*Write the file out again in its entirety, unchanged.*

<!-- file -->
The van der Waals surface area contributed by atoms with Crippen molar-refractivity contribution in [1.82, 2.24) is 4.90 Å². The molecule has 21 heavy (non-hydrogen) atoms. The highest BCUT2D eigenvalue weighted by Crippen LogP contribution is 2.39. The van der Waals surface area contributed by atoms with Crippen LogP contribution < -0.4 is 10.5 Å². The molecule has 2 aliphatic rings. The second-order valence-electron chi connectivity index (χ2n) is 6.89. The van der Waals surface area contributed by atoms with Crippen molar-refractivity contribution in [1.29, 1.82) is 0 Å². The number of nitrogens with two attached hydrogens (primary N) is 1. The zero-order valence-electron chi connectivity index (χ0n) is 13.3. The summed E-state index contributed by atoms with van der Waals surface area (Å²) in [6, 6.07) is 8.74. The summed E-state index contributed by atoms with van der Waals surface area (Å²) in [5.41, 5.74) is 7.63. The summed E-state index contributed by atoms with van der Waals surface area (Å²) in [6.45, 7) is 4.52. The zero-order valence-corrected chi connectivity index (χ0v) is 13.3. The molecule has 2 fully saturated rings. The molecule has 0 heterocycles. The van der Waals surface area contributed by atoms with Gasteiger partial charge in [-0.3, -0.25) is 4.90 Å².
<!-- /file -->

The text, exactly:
The van der Waals surface area contributed by atoms with Crippen molar-refractivity contribution in [1.82, 2.24) is 4.90 Å². The molecule has 21 heavy (non-hydrogen) atoms. The highest BCUT2D eigenvalue weighted by Crippen LogP contribution is 2.39. The van der Waals surface area contributed by atoms with Crippen LogP contribution < -0.4 is 10.5 Å². The molecule has 2 aliphatic rings. The second-order valence-electron chi connectivity index (χ2n) is 6.89. The van der Waals surface area contributed by atoms with Crippen molar-refractivity contribution in [1.29, 1.82) is 0 Å². The number of nitrogens with two attached hydrogens (primary N) is 1. The zero-order valence-electron chi connectivity index (χ0n) is 13.3. The summed E-state index contributed by atoms with van der Waals surface area (Å²) in [6, 6.07) is 8.74. The summed E-state index contributed by atoms with van der Waals surface area (Å²) in [5.41, 5.74) is 7.63. The summed E-state index contributed by atoms with van der Waals surface area (Å²) in [6.45, 7) is 4.52. The zero-order valence-corrected chi connectivity index (χ0v) is 13.3. The molecule has 2 fully saturated rings. The molecule has 0 heterocycles. The van der Waals surface area contributed by atoms with Gasteiger partial charge in [-0.3, -0.25) is 4.90 Å².